“We believe these study results show it is now possible to have regulatable immunotherapy via genes,” says Chiocca in a Ziopharm Oncology statement. “Controlled IL-12 is well-tolerated in patients with glioblastoma, with encouraging evidence that the drug is having its intended effect.” Chiocca tells more about the clinical trial and treatment in this video hosted on the EurekAlert web site.

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Nanotube Fibers Configured for Heart Repair

Inspecting a fiber

Matteo Pasquali, left, and Mehdi Razavi inspect a spool of carbon nanotube fiber. (Texas Heart Institute)

14 Aug. 2019. Medical and engineering researchers developed fibers made with nanoscale carbon tubes that in lab animals conducted electrical signals and repaired heart damage. A team from Texas Heart Institute and Rice University in Houston describe their findings with the fibers in the 12 August issue of the journal Circulation: Arrhythmia and Electrophysiology.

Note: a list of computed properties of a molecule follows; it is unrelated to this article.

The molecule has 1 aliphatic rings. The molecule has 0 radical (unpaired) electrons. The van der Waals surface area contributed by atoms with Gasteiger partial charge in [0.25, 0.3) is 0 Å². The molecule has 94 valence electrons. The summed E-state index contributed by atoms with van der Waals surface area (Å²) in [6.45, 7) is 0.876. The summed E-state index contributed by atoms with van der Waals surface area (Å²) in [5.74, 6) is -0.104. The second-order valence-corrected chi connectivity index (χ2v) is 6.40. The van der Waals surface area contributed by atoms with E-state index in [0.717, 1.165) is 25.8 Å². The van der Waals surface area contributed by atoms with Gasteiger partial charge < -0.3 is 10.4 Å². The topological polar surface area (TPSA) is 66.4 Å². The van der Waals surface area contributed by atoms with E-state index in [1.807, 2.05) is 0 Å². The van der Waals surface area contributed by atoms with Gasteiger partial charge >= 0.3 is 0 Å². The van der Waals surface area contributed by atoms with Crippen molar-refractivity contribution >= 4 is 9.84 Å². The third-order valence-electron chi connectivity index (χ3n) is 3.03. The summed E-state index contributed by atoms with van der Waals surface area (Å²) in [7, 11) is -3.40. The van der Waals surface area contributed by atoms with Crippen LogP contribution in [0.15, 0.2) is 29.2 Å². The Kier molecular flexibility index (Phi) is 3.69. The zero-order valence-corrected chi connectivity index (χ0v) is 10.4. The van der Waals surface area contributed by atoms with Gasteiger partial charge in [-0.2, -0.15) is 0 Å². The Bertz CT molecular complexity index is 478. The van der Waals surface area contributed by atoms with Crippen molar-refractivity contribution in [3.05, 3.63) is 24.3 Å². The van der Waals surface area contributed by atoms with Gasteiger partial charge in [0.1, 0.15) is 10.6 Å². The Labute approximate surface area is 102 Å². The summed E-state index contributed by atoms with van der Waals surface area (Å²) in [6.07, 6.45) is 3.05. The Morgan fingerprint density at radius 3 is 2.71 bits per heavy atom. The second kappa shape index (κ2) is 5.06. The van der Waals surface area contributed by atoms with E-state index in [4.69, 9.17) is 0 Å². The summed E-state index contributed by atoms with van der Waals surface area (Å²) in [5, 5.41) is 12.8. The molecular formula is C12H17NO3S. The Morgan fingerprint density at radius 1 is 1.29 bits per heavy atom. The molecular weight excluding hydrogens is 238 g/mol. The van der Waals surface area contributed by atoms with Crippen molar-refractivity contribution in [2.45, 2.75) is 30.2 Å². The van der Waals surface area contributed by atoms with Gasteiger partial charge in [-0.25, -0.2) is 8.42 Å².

The biocompatible fibers are a result of work by electro-physiologist Mehdi Razavi at Texas Heart Institute and engineering professor Matteo Pasquali at Rice University. The researchers are seeking better treatment methods for ventricular tachycardia, arrhythmias or irregular heart rhythms caused by abnormal electrical signals from the ventricles, the lower chambers of the heart. Current treatments use implanted defibrillators, drugs, or ablation that can improve heart pacing, but do not address the slowing heart beat velocity. And more recent advances with stem cells and gene therapy are still in very early stages.

The team’s solution is fibers made of nanoscale carbon tubes with a protective polymer coating, developed in Pasquali’s lab, used like sutures to repair damaged heart tissue. The carbon nanotubes carry electrical signals, with the polymer coating stripped off the ends allowing them to act like electrodes.